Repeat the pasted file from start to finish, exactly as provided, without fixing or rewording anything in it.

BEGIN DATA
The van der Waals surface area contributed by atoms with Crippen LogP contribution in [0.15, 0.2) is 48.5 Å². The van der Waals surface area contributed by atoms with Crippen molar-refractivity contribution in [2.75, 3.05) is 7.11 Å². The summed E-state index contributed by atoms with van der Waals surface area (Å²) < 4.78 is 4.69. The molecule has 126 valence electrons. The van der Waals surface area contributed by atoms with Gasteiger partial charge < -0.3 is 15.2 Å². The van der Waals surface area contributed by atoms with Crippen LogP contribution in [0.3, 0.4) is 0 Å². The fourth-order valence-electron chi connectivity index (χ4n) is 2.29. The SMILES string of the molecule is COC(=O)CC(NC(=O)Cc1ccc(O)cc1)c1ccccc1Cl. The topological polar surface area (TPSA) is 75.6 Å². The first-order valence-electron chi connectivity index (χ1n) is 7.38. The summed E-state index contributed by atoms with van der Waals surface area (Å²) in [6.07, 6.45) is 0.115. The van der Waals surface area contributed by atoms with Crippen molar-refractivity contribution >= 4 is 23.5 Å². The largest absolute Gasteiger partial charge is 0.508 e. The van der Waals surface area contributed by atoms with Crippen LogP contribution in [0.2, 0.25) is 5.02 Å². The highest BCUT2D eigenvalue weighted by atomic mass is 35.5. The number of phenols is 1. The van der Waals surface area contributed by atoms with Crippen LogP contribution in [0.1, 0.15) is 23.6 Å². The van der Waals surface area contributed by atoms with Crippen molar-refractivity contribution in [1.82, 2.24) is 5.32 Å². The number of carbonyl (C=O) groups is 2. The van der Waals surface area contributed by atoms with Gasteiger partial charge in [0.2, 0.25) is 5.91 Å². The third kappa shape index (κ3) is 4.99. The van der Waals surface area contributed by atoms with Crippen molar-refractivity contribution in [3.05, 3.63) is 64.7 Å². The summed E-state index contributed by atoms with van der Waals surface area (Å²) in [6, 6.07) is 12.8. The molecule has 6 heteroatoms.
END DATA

The van der Waals surface area contributed by atoms with Crippen LogP contribution in [0.15, 0.2) is 48.5 Å². The van der Waals surface area contributed by atoms with Crippen molar-refractivity contribution in [2.75, 3.05) is 7.11 Å². The summed E-state index contributed by atoms with van der Waals surface area (Å²) < 4.78 is 4.69. The molecule has 126 valence electrons. The van der Waals surface area contributed by atoms with Gasteiger partial charge < -0.3 is 15.2 Å². The van der Waals surface area contributed by atoms with Crippen LogP contribution in [0.3, 0.4) is 0 Å². The fourth-order valence-electron chi connectivity index (χ4n) is 2.29. The SMILES string of the molecule is COC(=O)CC(NC(=O)Cc1ccc(O)cc1)c1ccccc1Cl. The topological polar surface area (TPSA) is 75.6 Å². The first-order valence-electron chi connectivity index (χ1n) is 7.38. The summed E-state index contributed by atoms with van der Waals surface area (Å²) in [6.07, 6.45) is 0.115. The van der Waals surface area contributed by atoms with Crippen molar-refractivity contribution >= 4 is 23.5 Å². The largest absolute Gasteiger partial charge is 0.508 e. The van der Waals surface area contributed by atoms with Crippen LogP contribution in [0.2, 0.25) is 5.02 Å². The highest BCUT2D eigenvalue weighted by atomic mass is 35.5. The number of phenols is 1. The van der Waals surface area contributed by atoms with Crippen LogP contribution in [0.1, 0.15) is 23.6 Å². The van der Waals surface area contributed by atoms with Crippen molar-refractivity contribution in [1.82, 2.24) is 5.32 Å². The number of carbonyl (C=O) groups is 2. The van der Waals surface area contributed by atoms with Gasteiger partial charge in [0.2, 0.25) is 5.91 Å². The third kappa shape index (κ3) is 4.99. The van der Waals surface area contributed by atoms with Crippen molar-refractivity contribution in [3.05, 3.63) is 64.7 Å². The summed E-state index contributed by atoms with van der Waals surface area (Å²) in [6, 6.07) is 12.8. The molecule has 6 heteroatoms.